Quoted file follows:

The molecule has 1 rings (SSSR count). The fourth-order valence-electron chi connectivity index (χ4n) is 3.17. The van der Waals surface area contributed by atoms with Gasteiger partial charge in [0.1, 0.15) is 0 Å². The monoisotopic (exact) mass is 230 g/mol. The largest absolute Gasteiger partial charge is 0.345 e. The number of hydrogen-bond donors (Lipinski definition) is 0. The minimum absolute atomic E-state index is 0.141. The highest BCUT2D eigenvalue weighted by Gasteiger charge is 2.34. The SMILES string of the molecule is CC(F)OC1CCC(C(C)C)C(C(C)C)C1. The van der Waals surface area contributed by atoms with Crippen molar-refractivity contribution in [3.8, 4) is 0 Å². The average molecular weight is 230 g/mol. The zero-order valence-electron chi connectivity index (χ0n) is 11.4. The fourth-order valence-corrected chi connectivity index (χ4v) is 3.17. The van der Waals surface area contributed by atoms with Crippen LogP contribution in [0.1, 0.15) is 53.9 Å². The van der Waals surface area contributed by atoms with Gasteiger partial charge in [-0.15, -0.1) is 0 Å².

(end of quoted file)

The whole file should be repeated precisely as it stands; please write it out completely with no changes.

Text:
The molecule has 1 rings (SSSR count). The fourth-order valence-electron chi connectivity index (χ4n) is 3.17. The van der Waals surface area contributed by atoms with Gasteiger partial charge in [0.1, 0.15) is 0 Å². The monoisotopic (exact) mass is 230 g/mol. The largest absolute Gasteiger partial charge is 0.345 e. The number of hydrogen-bond donors (Lipinski definition) is 0. The minimum absolute atomic E-state index is 0.141. The highest BCUT2D eigenvalue weighted by Gasteiger charge is 2.34. The SMILES string of the molecule is CC(F)OC1CCC(C(C)C)C(C(C)C)C1. The van der Waals surface area contributed by atoms with Crippen molar-refractivity contribution in [3.8, 4) is 0 Å². The average molecular weight is 230 g/mol. The zero-order valence-electron chi connectivity index (χ0n) is 11.4. The fourth-order valence-corrected chi connectivity index (χ4v) is 3.17. The van der Waals surface area contributed by atoms with Crippen LogP contribution in [0.1, 0.15) is 53.9 Å². The van der Waals surface area contributed by atoms with Gasteiger partial charge in [-0.15, -0.1) is 0 Å².